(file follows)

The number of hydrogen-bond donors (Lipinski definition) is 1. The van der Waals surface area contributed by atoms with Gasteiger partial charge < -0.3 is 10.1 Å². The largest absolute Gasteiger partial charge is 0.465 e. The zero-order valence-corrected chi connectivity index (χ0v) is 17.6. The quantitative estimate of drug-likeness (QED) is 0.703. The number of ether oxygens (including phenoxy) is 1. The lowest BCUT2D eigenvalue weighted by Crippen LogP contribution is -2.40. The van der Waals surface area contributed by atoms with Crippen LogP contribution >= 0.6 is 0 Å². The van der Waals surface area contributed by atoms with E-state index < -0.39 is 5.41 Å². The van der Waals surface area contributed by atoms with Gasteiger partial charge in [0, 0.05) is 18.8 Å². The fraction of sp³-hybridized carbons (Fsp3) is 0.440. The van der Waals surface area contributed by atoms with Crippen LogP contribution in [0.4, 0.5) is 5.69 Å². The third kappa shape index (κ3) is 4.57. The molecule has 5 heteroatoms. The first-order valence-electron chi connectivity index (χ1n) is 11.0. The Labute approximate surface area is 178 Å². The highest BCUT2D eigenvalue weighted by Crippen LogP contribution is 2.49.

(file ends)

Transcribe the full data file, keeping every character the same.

The number of hydrogen-bond donors (Lipinski definition) is 1. The van der Waals surface area contributed by atoms with Gasteiger partial charge < -0.3 is 10.1 Å². The largest absolute Gasteiger partial charge is 0.465 e. The zero-order valence-corrected chi connectivity index (χ0v) is 17.6. The quantitative estimate of drug-likeness (QED) is 0.703. The number of ether oxygens (including phenoxy) is 1. The lowest BCUT2D eigenvalue weighted by Crippen LogP contribution is -2.40. The van der Waals surface area contributed by atoms with Crippen LogP contribution >= 0.6 is 0 Å². The van der Waals surface area contributed by atoms with E-state index < -0.39 is 5.41 Å². The van der Waals surface area contributed by atoms with Gasteiger partial charge in [0, 0.05) is 18.8 Å². The fraction of sp³-hybridized carbons (Fsp3) is 0.440. The van der Waals surface area contributed by atoms with Crippen LogP contribution in [0.4, 0.5) is 5.69 Å². The third kappa shape index (κ3) is 4.57. The molecule has 5 heteroatoms. The first-order valence-electron chi connectivity index (χ1n) is 11.0. The Labute approximate surface area is 178 Å². The highest BCUT2D eigenvalue weighted by Crippen LogP contribution is 2.49.